Some teachers will try to knock you down and downplay your ideas and feelings because you are a first year. Don't ever let this get you down. You were chose over other applicants and the education panel saw something in you that they didn't see in the others. Everyone started out where you are. Screw them for not remembering that. 

3: Not all lessons learned in the classroom are academic 
I know what this sounds like. I am a CTE teacher so of course my subject is not "academic" in the way that math and English are. This is the good ole' cheerleaders are not athletes argument. I have had people tell me that I teach home ec, therefore I am not a REAL teacher. People have had the audacity to tell my husband that about me. I went to school for the same amount of time. I worked hard. 
Not to mention, we CTE teachers are teaching life skills. I still remember the things I learned in HS FCS and AG. Most things, actually. I'm not saying you don't need math. Each subject is part of a well-rounded individual of society, which is what we are trying to produce.
The other aspect of this is: I try to teach my kids about character. Honesty, friendship, acceptance, forgiveness, trustworthiness, hard work, and love. I don't mean in the pillars of character way we do state wide. I mean real life situations. You said something rude to your neighbor? Write them a letter apologizing. You did something you're not proud of? Learn to forgive yourself. You can never give too much. Always keep your word. These are the things I want my kids to leave with. If they don't remember that high density lipoprotein  is the "good" cholesterol in a year, that's ok. I want them to remember how they were taught to be open minded people.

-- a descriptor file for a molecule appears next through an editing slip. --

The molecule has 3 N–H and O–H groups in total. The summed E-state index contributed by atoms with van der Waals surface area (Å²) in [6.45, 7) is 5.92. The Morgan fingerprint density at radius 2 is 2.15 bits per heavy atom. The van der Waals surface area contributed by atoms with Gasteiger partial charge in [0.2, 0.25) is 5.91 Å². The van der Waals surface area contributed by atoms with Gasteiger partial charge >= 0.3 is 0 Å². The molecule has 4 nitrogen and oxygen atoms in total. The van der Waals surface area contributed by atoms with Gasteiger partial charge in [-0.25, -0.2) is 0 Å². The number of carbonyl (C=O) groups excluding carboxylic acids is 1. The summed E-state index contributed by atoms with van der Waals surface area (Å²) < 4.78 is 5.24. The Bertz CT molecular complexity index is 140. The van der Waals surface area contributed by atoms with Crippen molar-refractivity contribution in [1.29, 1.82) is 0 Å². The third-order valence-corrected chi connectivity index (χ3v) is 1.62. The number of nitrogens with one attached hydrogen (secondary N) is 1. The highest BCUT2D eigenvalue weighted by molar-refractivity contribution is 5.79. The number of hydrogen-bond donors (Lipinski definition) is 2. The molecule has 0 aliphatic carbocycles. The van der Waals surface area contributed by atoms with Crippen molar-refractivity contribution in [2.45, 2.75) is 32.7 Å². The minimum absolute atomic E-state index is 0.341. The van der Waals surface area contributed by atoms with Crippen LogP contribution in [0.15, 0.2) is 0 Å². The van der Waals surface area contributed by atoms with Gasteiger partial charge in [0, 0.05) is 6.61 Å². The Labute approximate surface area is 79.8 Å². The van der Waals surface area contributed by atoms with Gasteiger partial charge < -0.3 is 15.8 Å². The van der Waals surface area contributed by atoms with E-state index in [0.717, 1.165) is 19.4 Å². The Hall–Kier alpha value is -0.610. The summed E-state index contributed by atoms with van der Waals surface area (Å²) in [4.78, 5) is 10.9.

4: Homework and other things
I am still not convinced I am doing this right. Do I assign enough? Too much? Do I know the content as well as I should? Am I asking them to do things I wouldn't do myself? Am I always as fair as I could be? Do I talk like the other teachers? Am I always as "teachery" as I should be? Am I too personal? Am I not personal enough? Am I organized enough? Does my classroom look weird? Am I balancing tests, assignments, labs etc. evenly? 
I don't know.
Probably not. 
I am human. Teachers are human. Acceptance is something I teach my students, so I think it is time I practice what I preach. I won't be perfect this year, or any year. But we aren't born knowing how to walk and talk, all things come in time. 

5: Special Education
If you would have told me a year ago that I would be standing outside of a bathroom holding a timer and reminding a kid to flush I would have not believed you. I took an aide position a few afternoons a week to supplement the fact that I am part time. I'll be honest. The first day was awful. I was terrified and dreaded the next day. But every day has fulfilled my life more than I could have ever imagined. My student that I aide has taught me so many life lessons it never stops amazing me. I am lucky enough to see his progress and education every single day.   I will never forget this chapter of my life and the importance of it. I know God did this on purpose, and I am forever thankful.  Nothing fixes a bad day like him needing to hold my hand because he is feeling nervous or needs to be comforted. 

Overall, I love this job so far. I think that's pretty evident. 
Note: I am aware that catastrophes could still take place. I pray they are not knife, sewing machine or fire related.